Number of Reviews: 5
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Great story, tough start, tough end, September 11, 2023
Changes may have the most creative story from IFComp 2012: you wake up in the body of a rabbit, but with the mind of a human. This isn't some "intelligent rabbit" or Watership Down thing, here. You're on a person-free planet called Elysia. And you observe how you became a rabbit: animals are putting other animals into the same sort of pod you came out of, and they are switching bodies. They know this instinctively. So your main task is: how do I find what happened to my body?
I remember almost giving up on Changes because the start was unclear and hostile and even random. You had a very diligent fox chasing you around, and being able to sense animal emotions around you only did so much--if the fox wanted to play prevent defense randomly, gosh darn it, it would, until you got impatient, and only trial and error showed where you were safe (Oddly, you could also run past the fox if, say, you were south of it, it chased, and you went north. Hooray for mimesis and feeling fear?) It wasn't really clear what animal you'd want to become, as everyone else was bigger than you. The solution wasn't that clear to me, though it seems hinted in retrospect. Along the way I found a ton of insta-deaths. There was one place where I fell into a lake and drowned, because rabbits couldn't swim.
This is the big clue here, because you need to become something that can swim, and there's only one real animal that can. I didn't find it at all obvious how to kill them, though in retrospect, it makes sense. I guess the solution felt like something you'd see in a cartoon, and not a serious sci-fi work. But once I took the new animal's body, I saw more of what to do.
I did not drown in the lake, but my predator did. Then I managed to annoy another animal and kill them. There were deer to manipulate and avoid. I noticed an abandoned shuttle which, well, looked familiar. I needed to become an animal that had something resembling fingers--all through the game, I spent time dragging the bodies of animals I'd killed by their teeth, into the cocoon and then out.
Opening the space shuttle is the big thing, and while actually moving a human body back to near the pod (there's no animal big enough to carry the body) again feels a bit cartoonish to envision, it's pretty much "do what you can to cause a disturbance."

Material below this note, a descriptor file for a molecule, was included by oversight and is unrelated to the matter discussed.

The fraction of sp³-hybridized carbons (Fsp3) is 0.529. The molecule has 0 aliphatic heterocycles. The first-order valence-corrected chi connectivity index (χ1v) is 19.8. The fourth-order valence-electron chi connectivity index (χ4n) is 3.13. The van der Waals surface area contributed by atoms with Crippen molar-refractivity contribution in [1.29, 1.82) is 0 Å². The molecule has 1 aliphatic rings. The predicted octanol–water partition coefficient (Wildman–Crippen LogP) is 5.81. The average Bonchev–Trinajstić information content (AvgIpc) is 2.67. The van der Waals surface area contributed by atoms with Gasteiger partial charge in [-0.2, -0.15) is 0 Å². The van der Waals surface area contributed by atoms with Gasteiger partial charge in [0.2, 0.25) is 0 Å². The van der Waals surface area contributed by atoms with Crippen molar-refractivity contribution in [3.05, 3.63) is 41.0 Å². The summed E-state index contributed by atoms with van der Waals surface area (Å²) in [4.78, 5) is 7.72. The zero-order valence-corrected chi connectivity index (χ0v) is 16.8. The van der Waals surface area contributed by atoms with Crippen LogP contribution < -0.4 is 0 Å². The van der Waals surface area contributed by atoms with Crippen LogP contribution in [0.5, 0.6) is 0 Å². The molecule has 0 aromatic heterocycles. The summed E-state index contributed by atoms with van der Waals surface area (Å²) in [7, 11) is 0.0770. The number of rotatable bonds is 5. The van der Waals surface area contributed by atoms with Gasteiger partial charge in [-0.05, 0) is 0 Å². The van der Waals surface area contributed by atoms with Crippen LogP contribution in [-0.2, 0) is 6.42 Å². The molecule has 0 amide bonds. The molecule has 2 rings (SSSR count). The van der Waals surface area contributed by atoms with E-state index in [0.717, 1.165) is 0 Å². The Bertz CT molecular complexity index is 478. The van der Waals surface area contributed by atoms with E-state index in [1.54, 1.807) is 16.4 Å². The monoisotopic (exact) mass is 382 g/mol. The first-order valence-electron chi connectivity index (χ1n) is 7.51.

Nevertheless it's all very clever to watch and see unfold, and each time you change animal skins, you get a flashback detailing more of the story. Perhaps you'll be able to guess it sooner than I did. But even escaping in human form doesn't change anything. There's a mythical feel to Changes, including the ending, which is far from "you board the shuttle and race home, vowing never to get near Elysia again." There's a tale of human tragedy and conflict to unravel, and the feeling I had that I was disturbing something perfect and special was, in fact, validated by the end.
Some parts of Changes do feel a bit loose, and they stop it from soaring. There seem to be more locations than necessary, and chasing certain enemy animals gets exhausting. But the payoff is legitimately rewarding, and with Andromeda Apocalypse won the IFComp that year, I can't help but thing Changes would've had a shot with a good deal more polish.
As-is, I remember the author had a bug tracker with a lot fixed, and there were obviously a lot of different moving parts with several animal NPCs. They all act pretty simply, with beavers hissing or deer fleeing, but they build a world remarkably quickly with little need for detailed scenery. As someone who is indulgent about using walkthroughs and giving the author a mulligan for a puzzle or two that may be a logical jump too far, I really enjoyed Changes, even though the random events and NPCs bouncing around made it hard to execute. Perhaps it added to the feel that I, as (initially) a human, had trespassed somewhere I should not have been, in the name of progress. It combines eerie naturalism with sci-fi horror in a way I don't recall any other IFComp games doing.